USB-C is becoming increasingly popular as time goes on, with most in the tech world predicting it will become ubiquitous. Especially now that Apple products are being produced with USB-C connections in lieu of the soon-to-be deprecated Lightning connectors, the market has really swung towards USB-C as a kind of universal charging option.

New smartphones are almost universally using USB-C for charging and data transfer, and many laptops can charge via USB type-C port.

Micro USB: Outdated, But Still Around

It's easy to talk about technology in terms of what delivers the best speed, performance, and overall functionality. But as any A/V professional knows, it's not that simple.  And when the rubber meets the road in the real world, you want to be prepared — so it's helpful to think about the differences between micro and USB-C in terms of consumer choices today.

How Bad is it to Ship a Device Today with a Micro USB Connector -- A Consumer Choices Case Study

Let's look at the top two recommended Bluetooth speakers on the New York Times' review site, The Wirecutter. It lists its top choice for 2024 as the Ultimate Ears Wonderboom 3, which charges via Micro-USB, followed by the Bose Soundcore Motion 300, which features a USB-C connection.  This gives us an opportunity to see the importance of the connector in the context of other attributes from the perspective of a product reviewer.

The fact that the leading Wonderboom does have a Micro-USB connection shows that the connection type hasn't vanished just yet, it is listed as a negative element by the review site.

"This small, round speaker has a natural sound and a cool design, and it’s built to survive outdoor adventures," the review begins, then goes onto qualify: "But it’s a little chunky, and it uses an outdated Micro-USB port for charging."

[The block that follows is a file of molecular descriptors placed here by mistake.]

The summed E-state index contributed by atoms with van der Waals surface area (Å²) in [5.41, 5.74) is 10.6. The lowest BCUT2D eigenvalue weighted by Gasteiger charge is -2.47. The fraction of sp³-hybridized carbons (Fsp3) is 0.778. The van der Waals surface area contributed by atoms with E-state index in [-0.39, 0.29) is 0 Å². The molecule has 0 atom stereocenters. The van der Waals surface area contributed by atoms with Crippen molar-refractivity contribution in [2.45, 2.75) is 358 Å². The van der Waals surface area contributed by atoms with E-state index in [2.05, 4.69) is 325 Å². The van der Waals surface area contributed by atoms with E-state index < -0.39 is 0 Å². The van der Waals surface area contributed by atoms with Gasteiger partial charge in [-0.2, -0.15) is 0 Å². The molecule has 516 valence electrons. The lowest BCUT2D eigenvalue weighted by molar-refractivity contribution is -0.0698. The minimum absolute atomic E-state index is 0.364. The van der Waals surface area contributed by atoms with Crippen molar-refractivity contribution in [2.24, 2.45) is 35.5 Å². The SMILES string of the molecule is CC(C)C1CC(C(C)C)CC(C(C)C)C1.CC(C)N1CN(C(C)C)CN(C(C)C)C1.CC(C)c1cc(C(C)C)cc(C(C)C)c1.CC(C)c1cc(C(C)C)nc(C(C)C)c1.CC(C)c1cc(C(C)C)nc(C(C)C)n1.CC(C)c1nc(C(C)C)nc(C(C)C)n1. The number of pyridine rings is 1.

In comparison, the Wirecutter's next choice, the Soundcore Motion 300, gets praised for "convenient USB-C charging." In fact, even though reviewers preferred the Wonderboom's design, the Motion 300 is presented as an alternative to the Wonderboom 3 "if USB-C charging is a must-have."

So what's the takeaway from this real-world case study?

Right now, a consumer electronics device can still get away with having a micro USB port if it's good enough in other areas. But that window is closing.

A device not having a USB-C port is already viewed as a drawback. Some consumers are willing to compromise on other features if it means they don't need to scrounge up an extra cable.  Certainly for new designs today, there’s no reason not to use USB-C, but it may be worthwhile to keep an older design in production until the next PCB revision. Due to the similar size and footprint, updating micro-USB designs to USB-C should have minor effects on PCB layout and case tooling.

Conclusion: USB-C is the Clear Winner For new Designs

USB-C is the clear choice for powering and connecting many devices moving forward. Mobile device manufacturers looking to future-proof their processes are already onboard with USB-C connector support. 

Anyone sourcing equipment for a professional setting should look for USB-C ports, but due to the relatively long product cycles of professional equipment, USB A will be around for a long time. In computer vision and industrial imaging, USB 3 Micro-B is still the most common connector.  

However, audio-visual professionals, IT support staff, and anyone else working in BYOD environments will still want to have adapters and chargers for micro USB and mini USB devices in their toolbox for at least the near future.

Acroname for Your USB Needs

Whatever your USB technology needs, Acroname has professional USB equipment that you can trust. We're your source for cables, USB hubs, adapters, and more.